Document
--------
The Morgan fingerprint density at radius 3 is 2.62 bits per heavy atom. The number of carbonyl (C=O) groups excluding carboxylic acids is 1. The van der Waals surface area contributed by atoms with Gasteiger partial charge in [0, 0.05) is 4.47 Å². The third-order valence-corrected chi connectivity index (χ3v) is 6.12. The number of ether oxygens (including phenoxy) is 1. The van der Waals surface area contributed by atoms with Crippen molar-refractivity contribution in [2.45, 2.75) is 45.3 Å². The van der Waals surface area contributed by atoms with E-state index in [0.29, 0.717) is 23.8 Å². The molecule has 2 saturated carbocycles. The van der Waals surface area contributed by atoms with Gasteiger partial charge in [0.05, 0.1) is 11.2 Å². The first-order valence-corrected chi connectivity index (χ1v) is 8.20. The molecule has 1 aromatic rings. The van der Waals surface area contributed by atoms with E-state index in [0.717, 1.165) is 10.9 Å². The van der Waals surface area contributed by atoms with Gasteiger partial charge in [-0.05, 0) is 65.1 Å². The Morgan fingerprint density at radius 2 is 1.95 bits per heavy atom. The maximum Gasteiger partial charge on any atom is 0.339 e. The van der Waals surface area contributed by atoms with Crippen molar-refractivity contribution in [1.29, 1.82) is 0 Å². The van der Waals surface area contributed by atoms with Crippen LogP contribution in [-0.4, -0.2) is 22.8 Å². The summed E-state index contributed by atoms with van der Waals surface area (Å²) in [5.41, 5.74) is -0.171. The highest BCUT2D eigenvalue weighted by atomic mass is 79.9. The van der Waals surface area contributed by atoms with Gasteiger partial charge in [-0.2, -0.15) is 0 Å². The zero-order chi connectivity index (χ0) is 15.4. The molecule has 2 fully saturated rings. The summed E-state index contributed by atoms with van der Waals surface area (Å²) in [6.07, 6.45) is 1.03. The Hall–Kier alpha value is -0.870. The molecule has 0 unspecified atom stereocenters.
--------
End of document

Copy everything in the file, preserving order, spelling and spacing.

The Morgan fingerprint density at radius 3 is 2.62 bits per heavy atom. The number of carbonyl (C=O) groups excluding carboxylic acids is 1. The van der Waals surface area contributed by atoms with Gasteiger partial charge in [0, 0.05) is 4.47 Å². The third-order valence-corrected chi connectivity index (χ3v) is 6.12. The number of ether oxygens (including phenoxy) is 1. The van der Waals surface area contributed by atoms with Crippen molar-refractivity contribution in [2.45, 2.75) is 45.3 Å². The van der Waals surface area contributed by atoms with E-state index in [0.29, 0.717) is 23.8 Å². The molecule has 2 saturated carbocycles. The van der Waals surface area contributed by atoms with Gasteiger partial charge in [0.05, 0.1) is 11.2 Å². The first-order valence-corrected chi connectivity index (χ1v) is 8.20. The molecule has 1 aromatic rings. The van der Waals surface area contributed by atoms with E-state index in [0.717, 1.165) is 10.9 Å². The van der Waals surface area contributed by atoms with Gasteiger partial charge in [-0.05, 0) is 65.1 Å². The Morgan fingerprint density at radius 2 is 1.95 bits per heavy atom. The maximum Gasteiger partial charge on any atom is 0.339 e. The van der Waals surface area contributed by atoms with Crippen molar-refractivity contribution in [1.29, 1.82) is 0 Å². The van der Waals surface area contributed by atoms with Crippen LogP contribution in [-0.4, -0.2) is 22.8 Å². The summed E-state index contributed by atoms with van der Waals surface area (Å²) in [5.41, 5.74) is -0.171. The highest BCUT2D eigenvalue weighted by atomic mass is 79.9. The van der Waals surface area contributed by atoms with Gasteiger partial charge in [-0.2, -0.15) is 0 Å². The zero-order chi connectivity index (χ0) is 15.4. The molecule has 2 fully saturated rings. The summed E-state index contributed by atoms with van der Waals surface area (Å²) in [6.07, 6.45) is 1.03. The Hall–Kier alpha value is -0.870. The molecule has 0 unspecified atom stereocenters.